As unusual as it may sound, there is nothing that Hannah Golden would enjoy more than sitting for hours on end examining and cleaning human remains. The 27-year-old Austin, Texas native discovered this passion while studying for a bachelor’s degree in bioinformatics. At Baylor University, Hannah took her first forensic anthropology course.
On one fateful day while working in the lab, someone came by to tell her to wrap it up. She looked at the clock and was shocked that four hours had passed. That was when she realized she had a true fascination with the field, particularly in solving the mystery of unidentified bodies.
“These were people too; they’re not just bones. There must be some way to tell where these people are from, so their families can have closure.”
Wanting more than a skeleton of an education
After receiving a bachelor’s degree in bioinformatics from Baylor, Hannah enrolled in UF Online for a degree in Anthropology. As one of the few universities with active forensic anthropologists on staff, the University of Florida was uniquely positioned to help Hannah follow her passions.
Did you know?
The University of Florida is home to the C.A. Pound Human Identification Laboratory (CAPHIL), which is one of the few active human identification laboratories in the United States. As a unit within the UF Department of Anthropology, the CAPHIL provides consultations for medical examiners, law enforcement, and attorneys.
While Hannah acknowledges that sometimes it can feel a little hard to manage her time, she kept her goal in mind to stay on task—to turn her passion into a career with the help of UF Online.
“I want people to get the respect they deserve when they’re properly buried. Some remains are found in trash bags, and it really bothers me, so I want to do all this work, but I need a degree to do so.”
An online education that is more than bare bones
The flexibility of UF Online’s classes gave Hannah options when planning her schedule, but she still was able to enjoy the same learning experience on-campus students have. “I liked how some of the professors took the time to make the discussions engaging, where it wasn’t just like you were just posting something . . . they wanted us to engage with each other, so it allowed us to learn from one another as well.”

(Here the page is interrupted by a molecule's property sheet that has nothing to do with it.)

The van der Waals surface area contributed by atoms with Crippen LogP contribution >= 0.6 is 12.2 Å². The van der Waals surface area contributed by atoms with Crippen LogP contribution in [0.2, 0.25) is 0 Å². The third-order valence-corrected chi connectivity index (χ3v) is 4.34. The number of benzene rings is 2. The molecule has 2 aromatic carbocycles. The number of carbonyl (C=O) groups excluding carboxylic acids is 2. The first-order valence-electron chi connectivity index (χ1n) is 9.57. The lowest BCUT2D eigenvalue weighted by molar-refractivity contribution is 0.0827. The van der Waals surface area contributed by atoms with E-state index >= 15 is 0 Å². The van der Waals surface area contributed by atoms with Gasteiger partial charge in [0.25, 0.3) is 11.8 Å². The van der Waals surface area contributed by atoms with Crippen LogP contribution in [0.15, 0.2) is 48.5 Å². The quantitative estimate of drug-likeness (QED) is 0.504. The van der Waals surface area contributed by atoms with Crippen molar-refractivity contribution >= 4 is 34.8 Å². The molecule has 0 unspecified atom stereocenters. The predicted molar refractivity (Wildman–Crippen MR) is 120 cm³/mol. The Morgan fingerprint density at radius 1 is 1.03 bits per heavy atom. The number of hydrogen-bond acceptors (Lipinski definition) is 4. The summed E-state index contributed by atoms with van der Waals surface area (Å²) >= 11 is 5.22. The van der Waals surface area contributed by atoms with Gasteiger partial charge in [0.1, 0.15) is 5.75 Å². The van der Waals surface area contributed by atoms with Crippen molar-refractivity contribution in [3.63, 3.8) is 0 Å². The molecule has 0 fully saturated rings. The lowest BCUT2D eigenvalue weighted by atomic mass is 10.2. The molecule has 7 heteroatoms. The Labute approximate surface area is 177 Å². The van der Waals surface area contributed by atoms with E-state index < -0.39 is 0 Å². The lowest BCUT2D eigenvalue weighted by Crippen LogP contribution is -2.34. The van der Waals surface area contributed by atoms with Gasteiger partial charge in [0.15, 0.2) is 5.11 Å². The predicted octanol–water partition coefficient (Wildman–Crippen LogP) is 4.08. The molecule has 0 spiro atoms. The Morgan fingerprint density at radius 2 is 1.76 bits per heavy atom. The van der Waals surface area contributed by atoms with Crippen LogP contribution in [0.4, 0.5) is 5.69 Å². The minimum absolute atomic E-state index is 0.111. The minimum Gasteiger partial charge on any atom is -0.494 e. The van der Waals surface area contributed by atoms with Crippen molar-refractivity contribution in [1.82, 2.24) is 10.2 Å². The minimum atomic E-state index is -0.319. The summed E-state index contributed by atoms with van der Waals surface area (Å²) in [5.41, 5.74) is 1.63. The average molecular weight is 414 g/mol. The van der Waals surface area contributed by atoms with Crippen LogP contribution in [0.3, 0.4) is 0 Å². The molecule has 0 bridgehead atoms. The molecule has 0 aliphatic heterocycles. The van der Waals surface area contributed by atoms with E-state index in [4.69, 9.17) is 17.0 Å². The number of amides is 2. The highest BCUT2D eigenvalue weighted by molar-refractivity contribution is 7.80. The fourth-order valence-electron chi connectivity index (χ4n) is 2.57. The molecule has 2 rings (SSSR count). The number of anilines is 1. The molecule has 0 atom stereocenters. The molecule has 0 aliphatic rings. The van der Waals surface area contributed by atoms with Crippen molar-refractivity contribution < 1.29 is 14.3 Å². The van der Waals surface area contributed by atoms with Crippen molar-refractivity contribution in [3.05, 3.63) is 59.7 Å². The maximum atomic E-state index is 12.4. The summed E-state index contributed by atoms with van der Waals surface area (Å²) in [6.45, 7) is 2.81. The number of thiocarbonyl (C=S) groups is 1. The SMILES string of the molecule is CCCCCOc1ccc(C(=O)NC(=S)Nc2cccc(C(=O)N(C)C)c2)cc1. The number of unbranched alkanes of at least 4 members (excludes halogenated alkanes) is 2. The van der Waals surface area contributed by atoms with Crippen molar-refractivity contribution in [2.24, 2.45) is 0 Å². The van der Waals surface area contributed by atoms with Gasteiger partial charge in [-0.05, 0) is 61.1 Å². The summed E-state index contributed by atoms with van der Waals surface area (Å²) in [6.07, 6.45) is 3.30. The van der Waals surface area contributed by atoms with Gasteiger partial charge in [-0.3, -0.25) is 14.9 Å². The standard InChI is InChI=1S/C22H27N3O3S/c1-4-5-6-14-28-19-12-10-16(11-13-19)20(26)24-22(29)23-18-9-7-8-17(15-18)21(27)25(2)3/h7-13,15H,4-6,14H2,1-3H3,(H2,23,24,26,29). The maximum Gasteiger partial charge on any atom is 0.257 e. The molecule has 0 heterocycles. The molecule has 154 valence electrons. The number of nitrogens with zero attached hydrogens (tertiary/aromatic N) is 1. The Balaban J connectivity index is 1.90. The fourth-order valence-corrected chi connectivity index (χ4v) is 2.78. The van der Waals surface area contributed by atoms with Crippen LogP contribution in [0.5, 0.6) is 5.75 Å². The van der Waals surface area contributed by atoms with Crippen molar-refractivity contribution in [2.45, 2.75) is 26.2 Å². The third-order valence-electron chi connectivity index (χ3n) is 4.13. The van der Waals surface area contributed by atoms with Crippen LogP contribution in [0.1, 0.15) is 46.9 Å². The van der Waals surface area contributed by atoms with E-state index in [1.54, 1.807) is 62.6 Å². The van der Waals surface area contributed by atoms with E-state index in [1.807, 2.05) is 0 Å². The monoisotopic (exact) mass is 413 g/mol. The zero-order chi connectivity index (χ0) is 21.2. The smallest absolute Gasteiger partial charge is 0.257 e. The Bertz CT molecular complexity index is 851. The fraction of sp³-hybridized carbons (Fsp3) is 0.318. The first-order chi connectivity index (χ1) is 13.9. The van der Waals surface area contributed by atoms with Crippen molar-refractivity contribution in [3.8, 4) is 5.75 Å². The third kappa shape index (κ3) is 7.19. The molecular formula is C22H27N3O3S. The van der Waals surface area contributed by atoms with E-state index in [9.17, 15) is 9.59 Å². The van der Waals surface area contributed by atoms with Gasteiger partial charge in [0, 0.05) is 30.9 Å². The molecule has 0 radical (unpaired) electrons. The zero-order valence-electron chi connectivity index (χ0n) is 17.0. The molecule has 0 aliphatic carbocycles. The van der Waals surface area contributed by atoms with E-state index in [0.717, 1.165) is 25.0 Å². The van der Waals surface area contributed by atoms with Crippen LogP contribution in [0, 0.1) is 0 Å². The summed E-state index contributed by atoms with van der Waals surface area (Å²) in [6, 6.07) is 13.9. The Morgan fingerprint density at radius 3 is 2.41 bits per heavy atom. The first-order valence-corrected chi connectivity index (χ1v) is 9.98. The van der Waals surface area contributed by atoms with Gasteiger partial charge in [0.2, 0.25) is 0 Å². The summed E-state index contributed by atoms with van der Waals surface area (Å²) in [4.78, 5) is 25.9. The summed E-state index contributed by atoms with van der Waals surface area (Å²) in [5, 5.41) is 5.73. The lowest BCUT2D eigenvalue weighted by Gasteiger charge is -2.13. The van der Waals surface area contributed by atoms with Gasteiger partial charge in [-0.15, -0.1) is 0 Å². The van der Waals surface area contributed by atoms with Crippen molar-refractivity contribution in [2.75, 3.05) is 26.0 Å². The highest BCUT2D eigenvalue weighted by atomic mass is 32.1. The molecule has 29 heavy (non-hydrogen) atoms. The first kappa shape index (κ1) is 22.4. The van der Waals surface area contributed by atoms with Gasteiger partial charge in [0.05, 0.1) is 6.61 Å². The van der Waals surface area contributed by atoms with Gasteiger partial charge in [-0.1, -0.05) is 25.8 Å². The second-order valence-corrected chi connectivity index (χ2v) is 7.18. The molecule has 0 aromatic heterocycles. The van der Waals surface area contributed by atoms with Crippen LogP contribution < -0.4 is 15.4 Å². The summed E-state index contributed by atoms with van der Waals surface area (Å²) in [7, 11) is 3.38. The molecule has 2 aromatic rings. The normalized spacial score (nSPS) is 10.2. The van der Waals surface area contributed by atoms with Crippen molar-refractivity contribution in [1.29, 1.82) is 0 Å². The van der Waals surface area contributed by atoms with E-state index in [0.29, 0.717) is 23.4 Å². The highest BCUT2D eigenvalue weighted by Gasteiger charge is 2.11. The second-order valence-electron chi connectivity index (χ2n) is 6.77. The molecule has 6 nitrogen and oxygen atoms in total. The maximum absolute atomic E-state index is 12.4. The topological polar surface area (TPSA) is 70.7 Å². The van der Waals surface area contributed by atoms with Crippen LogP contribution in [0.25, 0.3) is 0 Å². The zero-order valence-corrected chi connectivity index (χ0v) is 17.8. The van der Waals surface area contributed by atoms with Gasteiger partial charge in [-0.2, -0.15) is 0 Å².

Furthermore, her online classes removed the burden of having to commute to a campus. This allowed Hannah to study remotely and work full-time as a systems analyst, while still learning more about the study of human bones and forensic anthropology.
Studying the past and planning for the future
After graduating, Hannah plans to get her master’s degree and Ph.D. She wants to study variation in skulls, specifically those of Hispanic populations. Currently, most of the measurement collections for forensic anthropology do not include significant Hispanic representation, so more research into this demographic is vital to assist in identifying people after their death.
Hannah’s work will help develop criteria to analyze individuals’ ancestries to determine an individual’s region of origin. This would verify which government entities to contact when trying to identify a set of remains
“I’m somebody who cares about this stuff and is willing to help people. And that’s what I’ve experienced with UF, that they really care and are willing to help. It means a lot to me.”
Discover the unknown with a degree in anthropology. UF Online’s anthropology major not only goes in-depth on this holistic field, but also teaches students skills in research, analytics, data management, critical thinking, and collaboration. Learn more about this online major by visiting our degree page .